>>> new conflict caused by a package upgrade.
>>> - The warning and the problem may be quite far apart. If you load all
>>> your packages at the top of the script, it may potentially be 100s
>>> of lines before you encounter a conflict.
>>> - The error messages caused by conflicts are cryptic because you end
>>> up calling a function with utterly unexpected arguments.
>>> For these reasons, conflicted takes an alternative approach, forcing the
>>> user to explicitly disambiguate any conflicts:
>>> #> Error: [conflicted] `select` found in 2 packages.
>>> #> Either pick the one you want with `::`
>>> #> * MASS::select
>>> #> * dplyr::select
>>> #> Or declare a preference with `conflicted_prefer()`
>>> #> * conflict_prefer("select", "MASS")
>>> #> * conflict_prefer("select", "dplyr")
>> I don't know if this is a typo in your r-devel message or a typo in
>> the error message, but you say `conflicted_prefer()` in one place and
>> conflict_prefer() in the other.
>>> conflicted works by attaching a new “conflicted” environment just after
>>> the global environment. This environment contains an active binding for
>>> any ambiguous bindings. The conflicted environment also contains
>>> bindings for `library()` and `require()` that rebuild the conflicted
>>> environemnt suppress default reporting (but are otherwise thin wrapeprs
>>> around the base equivalents).
>>> conflicted also provides a `conflict_scout()` helper which you can use
>>> to see what’s going on:
>>> conflict_scout(c("dplyr", "MASS"))
>>> #> 1 conflict:
>>> #> * `select`: dplyr, MASS
>>> conflicted applies a few heuristics to minimise false positives (at the
>>> cost of introducing a few false negatives). The overarching goal is to
>>> ensure that code behaves identically regardless of the order in which
>>> packages are attached.
>>> - A number of packages provide a function that appears to conflict
>>> with a function in a base package, but they follow the superset
>>> principle (i.e. they only extend the API, as explained to me by
>>> Hervè Pages).
>>> conflicted assumes that packages adhere to the superset principle,
>>> which appears to be true in most of the cases that I’ve seen. For
>>> example, the lubridate package provides `as.difftime()` and `date()`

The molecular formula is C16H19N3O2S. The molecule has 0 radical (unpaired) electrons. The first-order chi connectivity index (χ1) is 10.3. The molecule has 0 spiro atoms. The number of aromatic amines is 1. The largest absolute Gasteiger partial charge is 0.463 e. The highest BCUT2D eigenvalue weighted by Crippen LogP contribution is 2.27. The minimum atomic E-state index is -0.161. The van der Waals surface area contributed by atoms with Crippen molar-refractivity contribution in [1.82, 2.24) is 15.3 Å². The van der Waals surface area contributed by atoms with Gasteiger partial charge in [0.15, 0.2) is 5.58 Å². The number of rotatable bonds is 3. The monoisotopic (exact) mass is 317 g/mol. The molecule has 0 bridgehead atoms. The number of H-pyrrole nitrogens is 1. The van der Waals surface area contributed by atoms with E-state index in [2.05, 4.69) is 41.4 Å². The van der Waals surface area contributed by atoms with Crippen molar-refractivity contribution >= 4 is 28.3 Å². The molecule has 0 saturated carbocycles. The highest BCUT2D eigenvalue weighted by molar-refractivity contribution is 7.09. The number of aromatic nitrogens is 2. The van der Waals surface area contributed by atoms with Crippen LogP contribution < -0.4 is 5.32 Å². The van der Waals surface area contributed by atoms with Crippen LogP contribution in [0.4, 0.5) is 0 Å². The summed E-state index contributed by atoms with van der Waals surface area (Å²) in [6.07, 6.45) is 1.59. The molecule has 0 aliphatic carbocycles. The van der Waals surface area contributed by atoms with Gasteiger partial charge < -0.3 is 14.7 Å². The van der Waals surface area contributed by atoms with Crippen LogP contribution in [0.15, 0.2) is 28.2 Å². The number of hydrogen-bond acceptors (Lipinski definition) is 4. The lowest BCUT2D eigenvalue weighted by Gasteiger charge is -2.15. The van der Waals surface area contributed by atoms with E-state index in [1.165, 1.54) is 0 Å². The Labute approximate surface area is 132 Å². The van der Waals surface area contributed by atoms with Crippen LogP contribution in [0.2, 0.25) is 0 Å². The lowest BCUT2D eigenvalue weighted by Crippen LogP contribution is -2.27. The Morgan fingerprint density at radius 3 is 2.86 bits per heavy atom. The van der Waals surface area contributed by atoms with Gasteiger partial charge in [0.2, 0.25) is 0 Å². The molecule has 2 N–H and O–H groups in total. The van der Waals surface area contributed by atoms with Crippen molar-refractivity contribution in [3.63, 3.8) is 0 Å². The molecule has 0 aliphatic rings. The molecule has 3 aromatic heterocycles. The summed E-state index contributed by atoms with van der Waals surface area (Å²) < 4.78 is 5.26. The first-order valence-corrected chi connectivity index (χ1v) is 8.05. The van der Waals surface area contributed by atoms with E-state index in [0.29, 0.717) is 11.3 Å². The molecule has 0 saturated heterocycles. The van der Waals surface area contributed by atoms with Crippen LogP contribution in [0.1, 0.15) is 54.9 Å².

>>> which extend the behaviour of base functions, and provides S4
>>> generics for the set operators.
>>> conflict_scout(c("lubridate", "base"))
>>> #> 5 conflicts:
>>> #> * `as.difftime`: [lubridate]
>>> #> * `date` : [lubridate]
>>> #> * `intersect` : [lubridate]
>>> #> * `setdiff` : [lubridate]
>>> #> * `union` : [lubridate]
>>> There are two popular functions that don’t adhere to this principle:
>>> `dplyr::filter()` and `dplyr::lag()` :(. conflicted handles these
>>> special cases so they correctly generate conflicts. (I sure wish I’d
>>> know about the subset principle when creating dplyr!)
>>> conflict_scout(c("dplyr", "stats"))
>>> #> 2 conflicts:
>>> #> * `filter`: dplyr, stats
>>> #> * `lag` : dplyr, stats
>>> - Deprecated functions should never win a conflict, so conflicted
>>> checks for use of `.Deprecated()`. This rule is very useful when
>>> moving functions from one package to another. For example, many
>>> devtools functions were moved to usethis, and conflicted ensures
>>> that you always get the non-deprecated version, regardess of package
>>> attach order:
>>> head(conflict_scout(c("devtools", "usethis")))
>>> #> 26 conflicts:
>>> #> * `use_appveyor` : [usethis]
>>> #> * `use_build_ignore` : [usethis]
>>> #> * `use_code_of_conduct`: [usethis]
>>> #> * `use_coverage` : [usethis]
>>> #> * `use_cran_badge` : [usethis]
>>> #> * `use_cran_comments` : [usethis]
>>> #> ...
>>> Finally, as mentioned above, the user can declare preferences:
>>> conflict_prefer("select", "MASS")
>>> #> [conflicted] Will prefer MASS::select over any other package
>>> conflict_scout(c("dplyr", "MASS"))
>>> #> 1 conflict:
>>> #> * `select`: [MASS]
>>> I’d love to hear what people think about the general idea, and if there
>>> are any obviously missing pieces.